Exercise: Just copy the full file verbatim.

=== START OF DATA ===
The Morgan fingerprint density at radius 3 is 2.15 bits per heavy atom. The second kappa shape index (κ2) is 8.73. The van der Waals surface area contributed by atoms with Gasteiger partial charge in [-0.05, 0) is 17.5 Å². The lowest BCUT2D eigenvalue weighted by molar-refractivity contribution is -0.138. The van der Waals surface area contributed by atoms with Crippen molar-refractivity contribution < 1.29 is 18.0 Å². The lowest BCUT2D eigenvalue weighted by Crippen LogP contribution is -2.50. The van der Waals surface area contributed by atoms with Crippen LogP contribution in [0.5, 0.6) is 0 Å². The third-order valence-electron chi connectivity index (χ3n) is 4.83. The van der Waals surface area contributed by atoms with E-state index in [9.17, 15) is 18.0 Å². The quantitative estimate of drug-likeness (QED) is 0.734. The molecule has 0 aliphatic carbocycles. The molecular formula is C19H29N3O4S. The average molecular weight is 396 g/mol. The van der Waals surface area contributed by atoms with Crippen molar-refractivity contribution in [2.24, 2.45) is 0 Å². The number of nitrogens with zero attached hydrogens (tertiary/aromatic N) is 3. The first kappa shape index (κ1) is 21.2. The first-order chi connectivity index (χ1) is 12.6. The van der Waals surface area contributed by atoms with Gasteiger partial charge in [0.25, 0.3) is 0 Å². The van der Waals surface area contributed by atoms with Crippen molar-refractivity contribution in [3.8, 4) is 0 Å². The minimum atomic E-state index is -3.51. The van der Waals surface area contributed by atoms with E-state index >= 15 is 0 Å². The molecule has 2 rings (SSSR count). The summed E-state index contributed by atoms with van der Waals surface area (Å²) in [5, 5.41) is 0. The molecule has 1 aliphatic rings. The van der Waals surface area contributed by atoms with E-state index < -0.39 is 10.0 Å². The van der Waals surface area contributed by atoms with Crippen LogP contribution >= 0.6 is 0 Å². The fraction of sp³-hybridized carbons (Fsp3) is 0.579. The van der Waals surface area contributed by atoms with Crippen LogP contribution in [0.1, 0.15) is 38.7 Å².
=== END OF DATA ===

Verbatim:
The Morgan fingerprint density at radius 3 is 2.15 bits per heavy atom. The second kappa shape index (κ2) is 8.73. The van der Waals surface area contributed by atoms with Gasteiger partial charge in [-0.05, 0) is 17.5 Å². The lowest BCUT2D eigenvalue weighted by molar-refractivity contribution is -0.138. The van der Waals surface area contributed by atoms with Crippen molar-refractivity contribution < 1.29 is 18.0 Å². The lowest BCUT2D eigenvalue weighted by Crippen LogP contribution is -2.50. The van der Waals surface area contributed by atoms with Crippen LogP contribution in [0.5, 0.6) is 0 Å². The third-order valence-electron chi connectivity index (χ3n) is 4.83. The van der Waals surface area contributed by atoms with E-state index in [9.17, 15) is 18.0 Å². The quantitative estimate of drug-likeness (QED) is 0.734. The molecule has 0 aliphatic carbocycles. The molecular formula is C19H29N3O4S. The average molecular weight is 396 g/mol. The van der Waals surface area contributed by atoms with Crippen molar-refractivity contribution in [2.24, 2.45) is 0 Å². The number of nitrogens with zero attached hydrogens (tertiary/aromatic N) is 3. The first kappa shape index (κ1) is 21.2. The first-order chi connectivity index (χ1) is 12.6. The van der Waals surface area contributed by atoms with Gasteiger partial charge in [0.25, 0.3) is 0 Å². The van der Waals surface area contributed by atoms with Crippen molar-refractivity contribution in [3.8, 4) is 0 Å². The minimum atomic E-state index is -3.51. The van der Waals surface area contributed by atoms with E-state index >= 15 is 0 Å². The molecule has 2 rings (SSSR count). The summed E-state index contributed by atoms with van der Waals surface area (Å²) in [5, 5.41) is 0. The molecule has 1 aliphatic rings. The van der Waals surface area contributed by atoms with E-state index < -0.39 is 10.0 Å². The van der Waals surface area contributed by atoms with Crippen LogP contribution >= 0.6 is 0 Å². The fraction of sp³-hybridized carbons (Fsp3) is 0.579. The van der Waals surface area contributed by atoms with Crippen LogP contribution in [0.1, 0.15) is 38.7 Å².